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Sex offender who spent time living along Red River says Fargo lacks available housing

FARGO - In the roughly two weeks he was living on city-owned land along the Red River, Jesse Syverson couldn't help but think he might be better off if he'd just land back behind bars.

FARGO - In the roughly two weeks he was living on city-owned land along the Red River, Jesse Syverson couldn't help but think he might be better off if he'd just land back behind bars.

"When you're living on the river, it's hard to look at freedom the way you do in prison," said Syverson, 24, a high-risk sex offender who was released July 31 but wasn't able to find a place to live until Monday.

He was constantly caked in mud while looking for a job - a friend in town called him "dirt boy." He also was worried about retribution. As state law requires, the police notified the public of his location - about 10 feet off the bike path between Second and Third avenues north, east of the Howard Johnson hotel.

"Everyone knows I can't lock my door. I don't have one," Syverson recalled in an interview Friday.

Syverson said his trouble finding a place to live is an indication of a larger issue - a lack of housing options for sex offenders, to whom few landlords want to lease and even most homeless shelters will not take in.


"If people are really worried about sex offenders, you have to allow them a roof over their head," he said. "There's no greater risk than a homeless sex offender."

Eventually, police helped him find a rented room in a north Fargo house that's often home to sex offenders - 1002 28th St. N., a block east of Madison Elementary - but before he ended up on the river on the advice of officers, he was hoping he could stay at a shelter long enough to earn cash for an apartment deposit.

A prison official had told him the Gladys Ray Shelter in Fargo allowed sex offenders, but he was only allowed to stay there one night, Syverson said. Of the metro's shelters, only Dorothy Day House in Moorhead lets sex offenders remain long term, and it only has 10 beds, he said.

Jan Eliassen, director of Gladys Ray, said that while she recognizes "everybody does better when they have a home," the shelter allows sex offenders just two stays every six months to avoid potential outrage if a police notification came out with Gladys Ray listed as a sex offender's residence.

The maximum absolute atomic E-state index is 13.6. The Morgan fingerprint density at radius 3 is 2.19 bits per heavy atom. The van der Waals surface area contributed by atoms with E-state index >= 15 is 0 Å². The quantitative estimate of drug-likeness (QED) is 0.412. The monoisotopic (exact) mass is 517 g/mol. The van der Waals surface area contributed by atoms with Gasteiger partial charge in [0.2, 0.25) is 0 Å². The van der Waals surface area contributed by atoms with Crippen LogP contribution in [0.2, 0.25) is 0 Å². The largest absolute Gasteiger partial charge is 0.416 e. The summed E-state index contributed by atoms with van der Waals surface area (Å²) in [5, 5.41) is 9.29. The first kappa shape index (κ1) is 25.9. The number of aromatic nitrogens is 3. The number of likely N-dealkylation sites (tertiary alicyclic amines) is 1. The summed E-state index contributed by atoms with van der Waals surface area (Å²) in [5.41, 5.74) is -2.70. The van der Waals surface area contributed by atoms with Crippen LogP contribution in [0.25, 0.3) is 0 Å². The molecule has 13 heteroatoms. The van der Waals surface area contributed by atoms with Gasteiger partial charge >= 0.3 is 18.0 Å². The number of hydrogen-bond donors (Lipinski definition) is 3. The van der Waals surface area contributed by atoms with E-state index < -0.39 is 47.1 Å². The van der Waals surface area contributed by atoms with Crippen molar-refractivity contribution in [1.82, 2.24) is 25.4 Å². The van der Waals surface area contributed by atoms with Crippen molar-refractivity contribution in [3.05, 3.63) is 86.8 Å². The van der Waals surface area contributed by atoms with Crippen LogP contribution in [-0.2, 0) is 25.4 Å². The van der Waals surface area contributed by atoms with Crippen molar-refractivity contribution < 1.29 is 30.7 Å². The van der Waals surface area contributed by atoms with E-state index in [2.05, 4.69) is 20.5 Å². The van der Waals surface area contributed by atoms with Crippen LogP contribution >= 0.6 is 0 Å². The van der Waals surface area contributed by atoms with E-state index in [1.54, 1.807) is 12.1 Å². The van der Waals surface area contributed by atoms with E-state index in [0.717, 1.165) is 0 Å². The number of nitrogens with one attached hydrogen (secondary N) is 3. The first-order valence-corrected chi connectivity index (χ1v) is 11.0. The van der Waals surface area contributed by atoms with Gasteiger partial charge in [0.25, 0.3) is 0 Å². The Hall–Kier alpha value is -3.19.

Since the shelter already engenders controversy as the only area shelter that houses homeless who have been drinking alcohol, it's a matter of priority-setting.

"It certainly isn't the answer. It's what we can do right now," Eliassen said.

That concern speaks to the main complaint Syverson has about his difficulty finding a residence - a lack of discernment about what an offender actually did.

A former Bismarck resident, Syverson in 2008 was convicted of a felony and a misdemeanor count of possessing child pornography in Burleigh County District Court - the felony stemming from thumbnail photos located during the sentencing investigation of his misdemeanor. He said the images were not of any pre-pubescent children.


While acknowledging he was committing a crime, he maintains he's little risk to reoffend and no danger to children. He claims to be a Level III in large part due to having had a probation revocation in early 2009 for using the Internet.

"Don't just bundle us into one pile," he said.

An email message for the president of the Madison Elementary PTA was not returned Friday afternoon.

Syverson said that even having a few extra beds set aside for sex offenders at a homeless shelter would be a big improvement.

Eliassen said Gladys Ray could potentially revisit its policy on sex offenders, but what she would prefer is a broader community push for more transitional types of housing for offenders.

Craig Richie, a lawyer in Fargo who was denied the required city zoning permit for such a facility last year after it brought widespread complaints from residents in the area, said he doesn't see that happening before another high-profile sexual crime is perpetrated by an off-the-grid offender.

Richie said he believes it is a case of politics trumping reason, as the officials who work with sex offenders - probation agents and police - tell him it's a badly unaddressed need.

"The drum needs to keep banging. What are you going to do?" he said.


Readers can reach Forum reporter Dave Roepke at (701) 241-5535

Related Topics: CRIME
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